From Iceland — Conflicting Reports About Asylum Seeker Facing Deportation

Conflicting Reports About Asylum Seeker Facing Deportation

Published November 20, 2013

The Ministry of the Interior claims an asylum seeker from Nigeria facing deportation has connections to human trafficking in Iceland, and is not the father of his girlfriend’s expected child. His girlfriend tells a different story.
DV reports that, in response to public protest over the planned deportation of Tony Omos, the Ministry of the Interior has commented publicly on the case. The ministry claims that Tony is suspected of having participated in a human trafficking case which came up in Iceland last summer, though they did not specify in what capacity or how they received this information.
The ministry also claims that he is not actually the father of the child being carried by Evelyn Glory Joseph, his girlfriend. Rather, they claim she has been pressured into claiming on paper that the child is Tony’s.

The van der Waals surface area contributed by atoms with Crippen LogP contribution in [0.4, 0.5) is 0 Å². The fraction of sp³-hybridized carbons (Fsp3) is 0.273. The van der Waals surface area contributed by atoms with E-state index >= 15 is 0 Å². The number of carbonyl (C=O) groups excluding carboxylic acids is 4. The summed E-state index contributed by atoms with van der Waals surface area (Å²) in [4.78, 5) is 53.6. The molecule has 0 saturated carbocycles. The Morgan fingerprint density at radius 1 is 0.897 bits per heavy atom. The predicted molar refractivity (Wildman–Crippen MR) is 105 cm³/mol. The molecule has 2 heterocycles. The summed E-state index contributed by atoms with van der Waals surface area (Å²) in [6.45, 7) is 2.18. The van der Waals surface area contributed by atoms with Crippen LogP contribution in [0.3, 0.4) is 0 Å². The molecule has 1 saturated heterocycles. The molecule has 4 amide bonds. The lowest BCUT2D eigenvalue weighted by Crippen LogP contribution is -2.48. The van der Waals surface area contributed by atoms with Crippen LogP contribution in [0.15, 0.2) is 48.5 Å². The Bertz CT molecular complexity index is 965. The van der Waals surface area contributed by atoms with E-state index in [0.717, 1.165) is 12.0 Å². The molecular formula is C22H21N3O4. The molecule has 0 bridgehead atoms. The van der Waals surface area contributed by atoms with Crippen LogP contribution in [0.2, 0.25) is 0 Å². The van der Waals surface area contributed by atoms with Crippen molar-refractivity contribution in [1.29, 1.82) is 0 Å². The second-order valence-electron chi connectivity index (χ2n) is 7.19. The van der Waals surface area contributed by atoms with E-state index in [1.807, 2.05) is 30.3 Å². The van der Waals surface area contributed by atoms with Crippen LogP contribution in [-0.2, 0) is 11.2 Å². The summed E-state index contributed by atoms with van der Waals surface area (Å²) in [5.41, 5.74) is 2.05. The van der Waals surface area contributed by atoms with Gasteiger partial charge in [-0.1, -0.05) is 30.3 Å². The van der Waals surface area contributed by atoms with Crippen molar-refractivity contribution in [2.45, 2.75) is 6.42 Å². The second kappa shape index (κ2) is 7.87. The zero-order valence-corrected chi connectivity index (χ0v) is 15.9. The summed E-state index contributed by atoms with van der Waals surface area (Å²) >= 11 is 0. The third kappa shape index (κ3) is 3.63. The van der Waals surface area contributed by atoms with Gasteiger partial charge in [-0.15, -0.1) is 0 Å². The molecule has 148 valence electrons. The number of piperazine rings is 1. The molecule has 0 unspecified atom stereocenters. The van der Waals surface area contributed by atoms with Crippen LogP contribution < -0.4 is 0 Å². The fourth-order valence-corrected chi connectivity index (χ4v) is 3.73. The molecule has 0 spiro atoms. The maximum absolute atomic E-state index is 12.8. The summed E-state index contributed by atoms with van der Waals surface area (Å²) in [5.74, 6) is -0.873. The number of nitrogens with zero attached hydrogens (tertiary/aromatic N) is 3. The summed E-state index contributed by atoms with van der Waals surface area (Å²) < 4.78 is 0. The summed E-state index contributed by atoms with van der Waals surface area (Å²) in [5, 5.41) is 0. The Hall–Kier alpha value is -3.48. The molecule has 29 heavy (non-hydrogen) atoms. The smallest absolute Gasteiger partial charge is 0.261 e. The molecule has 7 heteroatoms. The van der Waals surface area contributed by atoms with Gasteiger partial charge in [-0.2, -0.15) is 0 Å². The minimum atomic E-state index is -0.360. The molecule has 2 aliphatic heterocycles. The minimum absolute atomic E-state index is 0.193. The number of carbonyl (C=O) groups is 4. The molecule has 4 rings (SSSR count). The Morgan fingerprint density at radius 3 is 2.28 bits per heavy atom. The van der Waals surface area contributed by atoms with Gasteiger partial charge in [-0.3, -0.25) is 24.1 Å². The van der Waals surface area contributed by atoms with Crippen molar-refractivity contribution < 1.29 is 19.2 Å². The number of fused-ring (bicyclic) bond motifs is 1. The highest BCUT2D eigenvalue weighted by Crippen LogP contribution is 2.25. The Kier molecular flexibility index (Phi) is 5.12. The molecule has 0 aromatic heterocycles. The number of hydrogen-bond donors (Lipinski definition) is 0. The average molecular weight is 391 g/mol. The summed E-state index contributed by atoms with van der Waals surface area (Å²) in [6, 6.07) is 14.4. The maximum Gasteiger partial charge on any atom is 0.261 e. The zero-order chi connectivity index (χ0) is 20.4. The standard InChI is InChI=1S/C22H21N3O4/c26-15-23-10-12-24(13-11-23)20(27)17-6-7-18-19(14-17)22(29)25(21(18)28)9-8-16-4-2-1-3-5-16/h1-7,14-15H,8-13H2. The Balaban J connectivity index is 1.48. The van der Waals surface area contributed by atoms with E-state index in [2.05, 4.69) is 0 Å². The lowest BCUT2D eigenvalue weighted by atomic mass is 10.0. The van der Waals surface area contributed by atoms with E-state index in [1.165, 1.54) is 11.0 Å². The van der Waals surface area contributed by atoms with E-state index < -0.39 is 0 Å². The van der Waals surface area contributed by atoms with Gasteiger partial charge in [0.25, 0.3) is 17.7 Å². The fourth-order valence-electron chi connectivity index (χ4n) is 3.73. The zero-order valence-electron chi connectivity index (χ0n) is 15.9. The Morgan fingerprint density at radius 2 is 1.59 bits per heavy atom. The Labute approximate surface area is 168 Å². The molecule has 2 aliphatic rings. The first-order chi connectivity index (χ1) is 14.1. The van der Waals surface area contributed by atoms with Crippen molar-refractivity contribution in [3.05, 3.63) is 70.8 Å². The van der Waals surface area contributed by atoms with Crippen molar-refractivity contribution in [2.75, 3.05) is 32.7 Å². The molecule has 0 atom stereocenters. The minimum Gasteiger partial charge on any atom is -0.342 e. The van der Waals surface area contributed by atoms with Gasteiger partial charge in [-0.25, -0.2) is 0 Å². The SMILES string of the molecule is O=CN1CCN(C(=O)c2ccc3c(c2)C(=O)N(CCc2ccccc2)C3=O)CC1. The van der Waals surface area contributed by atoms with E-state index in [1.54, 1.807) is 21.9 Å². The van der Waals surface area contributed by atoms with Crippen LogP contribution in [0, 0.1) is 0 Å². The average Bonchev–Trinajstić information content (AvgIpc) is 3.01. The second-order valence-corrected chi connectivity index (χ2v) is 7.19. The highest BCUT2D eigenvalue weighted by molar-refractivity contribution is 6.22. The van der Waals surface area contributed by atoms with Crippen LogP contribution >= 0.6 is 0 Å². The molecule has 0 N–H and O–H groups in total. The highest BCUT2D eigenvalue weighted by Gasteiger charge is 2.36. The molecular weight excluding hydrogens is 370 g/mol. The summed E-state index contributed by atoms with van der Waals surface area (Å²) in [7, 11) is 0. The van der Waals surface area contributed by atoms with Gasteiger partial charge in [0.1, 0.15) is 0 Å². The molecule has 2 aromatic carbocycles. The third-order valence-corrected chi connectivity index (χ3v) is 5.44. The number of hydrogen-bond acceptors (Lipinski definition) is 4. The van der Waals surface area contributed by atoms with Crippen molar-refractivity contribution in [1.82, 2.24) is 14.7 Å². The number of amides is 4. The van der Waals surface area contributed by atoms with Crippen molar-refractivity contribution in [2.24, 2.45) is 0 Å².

However, Evelyn tells a different story to reporters. She completely denies that Tony had put any pressure on her and insists that he is the father of her expected child. She added that she and Tony are willing to undergo a paternity test to prove as much, too.
A protest demonstration was held earlier today (seen above) in front of the Ministry of the Interior protesting the decision. Tony is still at large, and being sought by the police.
Tony’s asylum application had been in processing for 22 months at the time the decision was made, despite the fact that Article 19 of Dublin Regulation II – an international law regarding refugee rights and treatment – requires that either deportation occur “at the latest within six months” of an application submission or that the application process for asylum be completed within “a maximum of one year”. Iceland is a signatory of this agreement.
Furthermore, legal experts DV spoke to added, according to Article 9 of the Convention on the Rights of the Child, “States Parties shall ensure that a child shall not be separated from his or her parents against their will, except when competent authorities subject to judicial review determine, in accordance with applicable law and procedures, that such separation is necessary for the best interests of the child.” Iceland became a signatory of this agreement last February.

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